ommends that it be revised so that the
commission appointed by the legisla
ture may proceed with the rebuilding
of the capitol unhampered.
Railroad-Rate Commission. .....r
Four ^recommendations are made in
the message regarding the revision of
the railroad rate commission law. In
the first he recommends that the com
mission be authorized to prescribe a
reform system of keeping accounts of
the business transacted in Wisconsin
.Continued on 2d Page, 3d Column.
Mutual Reserve Company Gave
a Man $15,000 to Quiet
New York, Dec. 5.George D.J
Eldredge, vice president of the Mutual
Reserve Life Insurance company, testi
fied before the insurance investigation
committee today that the Mutual Re
serve paid $15,000 to a Mr. McDonald
of Philadelphia in 1899, to avoid a suit
by policyholders to oust Frederick A.
Burnham from the presidency of the
Mutual Reserve company.
Yesterday's session o the Armstrong
investigating committee developed:
That Horace H. Brockway, a director
of the Mutual Reserve Fund Life asso
ciation, was placed on the payroll of the
company at a salary of $300 a week in
March, 1898, and that the services he
rendered thereafter were practically the
same as those he had always given as a
director of the company.
That two months after being placed
on the payroll President Frederick A.
Burnham called Brockway into his of
fice and said to him: "You are earn
img a good salary and I want you to.
mjk $6,000. Brockway gave fiim
in currency. He declared he
did not know why Burnham wanted the
money or to what use he put it.
That President Frederick A. Burn
ham, who was wanted as a witness to
tell about the money he got from Brock
way and about the alleged payment in
May, 1898, of $40,000 to Lou Payn, then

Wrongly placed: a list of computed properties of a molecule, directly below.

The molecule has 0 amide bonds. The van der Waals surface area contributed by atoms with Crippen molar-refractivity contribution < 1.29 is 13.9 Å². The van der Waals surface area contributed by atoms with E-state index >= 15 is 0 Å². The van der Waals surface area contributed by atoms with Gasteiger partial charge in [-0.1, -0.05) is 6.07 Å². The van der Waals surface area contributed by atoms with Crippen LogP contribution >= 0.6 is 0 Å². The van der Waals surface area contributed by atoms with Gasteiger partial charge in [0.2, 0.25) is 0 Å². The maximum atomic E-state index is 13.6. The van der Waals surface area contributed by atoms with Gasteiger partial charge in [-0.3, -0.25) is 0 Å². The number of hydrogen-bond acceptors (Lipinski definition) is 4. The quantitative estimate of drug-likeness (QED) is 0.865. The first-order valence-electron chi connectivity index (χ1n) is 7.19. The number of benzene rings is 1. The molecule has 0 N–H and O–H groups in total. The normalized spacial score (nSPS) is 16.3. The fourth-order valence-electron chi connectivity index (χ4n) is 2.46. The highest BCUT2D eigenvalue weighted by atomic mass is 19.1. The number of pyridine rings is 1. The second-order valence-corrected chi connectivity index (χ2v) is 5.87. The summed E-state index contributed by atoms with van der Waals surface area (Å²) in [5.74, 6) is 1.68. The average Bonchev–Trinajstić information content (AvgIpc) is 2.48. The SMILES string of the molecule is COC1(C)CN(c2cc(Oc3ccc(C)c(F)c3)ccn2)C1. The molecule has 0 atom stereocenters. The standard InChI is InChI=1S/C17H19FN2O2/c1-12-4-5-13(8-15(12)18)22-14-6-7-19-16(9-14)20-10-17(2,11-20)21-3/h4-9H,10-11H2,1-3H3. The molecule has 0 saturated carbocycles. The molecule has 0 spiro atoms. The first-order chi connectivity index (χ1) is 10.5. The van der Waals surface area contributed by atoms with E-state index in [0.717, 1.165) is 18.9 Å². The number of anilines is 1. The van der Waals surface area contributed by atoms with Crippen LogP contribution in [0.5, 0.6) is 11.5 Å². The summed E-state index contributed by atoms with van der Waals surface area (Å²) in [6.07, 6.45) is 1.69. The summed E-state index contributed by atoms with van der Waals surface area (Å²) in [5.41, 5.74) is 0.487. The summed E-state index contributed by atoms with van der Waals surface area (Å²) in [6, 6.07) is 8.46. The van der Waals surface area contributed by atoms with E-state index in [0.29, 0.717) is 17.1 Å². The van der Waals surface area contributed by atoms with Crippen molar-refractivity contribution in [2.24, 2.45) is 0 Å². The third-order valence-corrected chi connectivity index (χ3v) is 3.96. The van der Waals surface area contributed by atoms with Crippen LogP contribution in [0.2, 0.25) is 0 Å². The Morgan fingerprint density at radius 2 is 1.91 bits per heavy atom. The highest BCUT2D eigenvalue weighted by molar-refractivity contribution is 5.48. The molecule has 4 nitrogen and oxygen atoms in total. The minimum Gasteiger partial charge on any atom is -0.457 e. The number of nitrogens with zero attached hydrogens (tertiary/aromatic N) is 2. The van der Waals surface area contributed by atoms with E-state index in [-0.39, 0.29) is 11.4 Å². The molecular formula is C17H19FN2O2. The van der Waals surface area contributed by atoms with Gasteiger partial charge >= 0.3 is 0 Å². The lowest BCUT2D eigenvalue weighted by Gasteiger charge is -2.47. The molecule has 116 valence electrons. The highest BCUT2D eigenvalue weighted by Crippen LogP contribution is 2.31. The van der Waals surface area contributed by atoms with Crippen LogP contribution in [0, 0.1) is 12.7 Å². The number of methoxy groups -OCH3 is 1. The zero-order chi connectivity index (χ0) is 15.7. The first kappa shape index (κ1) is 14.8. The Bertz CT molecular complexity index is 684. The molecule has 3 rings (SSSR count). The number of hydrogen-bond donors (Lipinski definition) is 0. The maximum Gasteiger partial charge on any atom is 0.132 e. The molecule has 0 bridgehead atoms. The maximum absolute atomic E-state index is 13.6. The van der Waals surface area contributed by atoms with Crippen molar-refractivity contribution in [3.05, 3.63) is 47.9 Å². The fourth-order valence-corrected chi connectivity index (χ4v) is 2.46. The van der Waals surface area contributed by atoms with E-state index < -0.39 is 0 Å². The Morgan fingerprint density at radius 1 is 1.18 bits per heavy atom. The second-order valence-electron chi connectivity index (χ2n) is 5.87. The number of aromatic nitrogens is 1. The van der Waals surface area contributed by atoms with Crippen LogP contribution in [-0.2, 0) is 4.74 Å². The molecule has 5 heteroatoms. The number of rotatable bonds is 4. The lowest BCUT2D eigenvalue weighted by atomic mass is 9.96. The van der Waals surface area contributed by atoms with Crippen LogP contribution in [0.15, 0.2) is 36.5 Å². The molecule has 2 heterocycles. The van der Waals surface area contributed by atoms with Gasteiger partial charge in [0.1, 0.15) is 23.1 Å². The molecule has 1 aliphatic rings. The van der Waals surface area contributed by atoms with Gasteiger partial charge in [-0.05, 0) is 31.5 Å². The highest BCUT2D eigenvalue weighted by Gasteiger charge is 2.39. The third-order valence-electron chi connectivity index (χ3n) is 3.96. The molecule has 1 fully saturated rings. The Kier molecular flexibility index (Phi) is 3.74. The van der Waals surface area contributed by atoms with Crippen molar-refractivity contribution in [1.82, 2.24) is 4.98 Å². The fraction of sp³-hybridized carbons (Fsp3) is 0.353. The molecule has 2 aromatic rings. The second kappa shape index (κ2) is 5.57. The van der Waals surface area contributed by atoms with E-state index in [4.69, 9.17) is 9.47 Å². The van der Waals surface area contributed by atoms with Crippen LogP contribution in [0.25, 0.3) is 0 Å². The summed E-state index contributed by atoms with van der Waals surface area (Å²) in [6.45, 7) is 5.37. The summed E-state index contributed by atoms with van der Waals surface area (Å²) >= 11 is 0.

superintendent ox insurance, has joined
the army of sick and disabled insurance
officers. Mr. Burnham sent his physi
cian, who declared the president of the
Mutual Reserve was too ill even to sub
mit to an examination at his own resi
That George D. Eldridge, vioe presi
dent* of the Mutual Reserve, frequently
asked President Burnham nibout the
transaction with Brockway, and that
Mr. Burnham denied to him and to the^
insurance department that he had ever
"borrowed"^ money from Brockway.
Brockway in his testimony made it clear
that he gave $6 000 to Burnham and
never got any of it back except thru his
salary of $300 a week for dummy serv
FOR WHITE PLAQUE SANITARIUM^
Washington, Dec. 6.-An aproprlatlon
of $100,000 for a national tuberculosis
sanitarium Is provided for in a bill intro
duced by Representative Wiley of Ala
bama. Florala, Ala., is designated as the
site for the sanitarium.
JEWISH WOMEN IN COUNCIL.
Chicago, Dec. 5.Delegates front
parts of the United States were pre*en#
when the fourth triennial convention (X,
the National Council of Jewish WomtaL
met today in Sinai temple.
SHOT BEAD BY 8TEPSOK.
Pittsburg, San., Dec. 6Wlllli Lawreace,
prominent citizen, was shot and accidentally
killed bere today by John Graham, his ste
Graham was playing with a target rtf*
when it discharged, the ball entering Lawrence**
temple Lawrence, who was 60 years old, HTM
but a snort time.
MADISON BALOOK BOBBED.
Special to The Journal.
Madison. Wis, Dec. 5.Two Madison
were robbed last night. All the cash in the tills
and several dutens of bottled goods were ateiea.
A colored laborer has been arrested on
COTTBT OPEHS AT OWATOHWA.
Owatonna, Minn Dec. 5.The district court
convened today with Judge Thomas S. Buckham
presiding The calendar includes the poisoning'
case in which Miss Wilda Johnson was bount
over to the srand jury
Rural free delivery routes established to comr
*.*<p>Fletche -,r menee Feb 1 North DakotaRugby, Pieret
xietcner. ia miiM u
8 squar* miles popuUUoB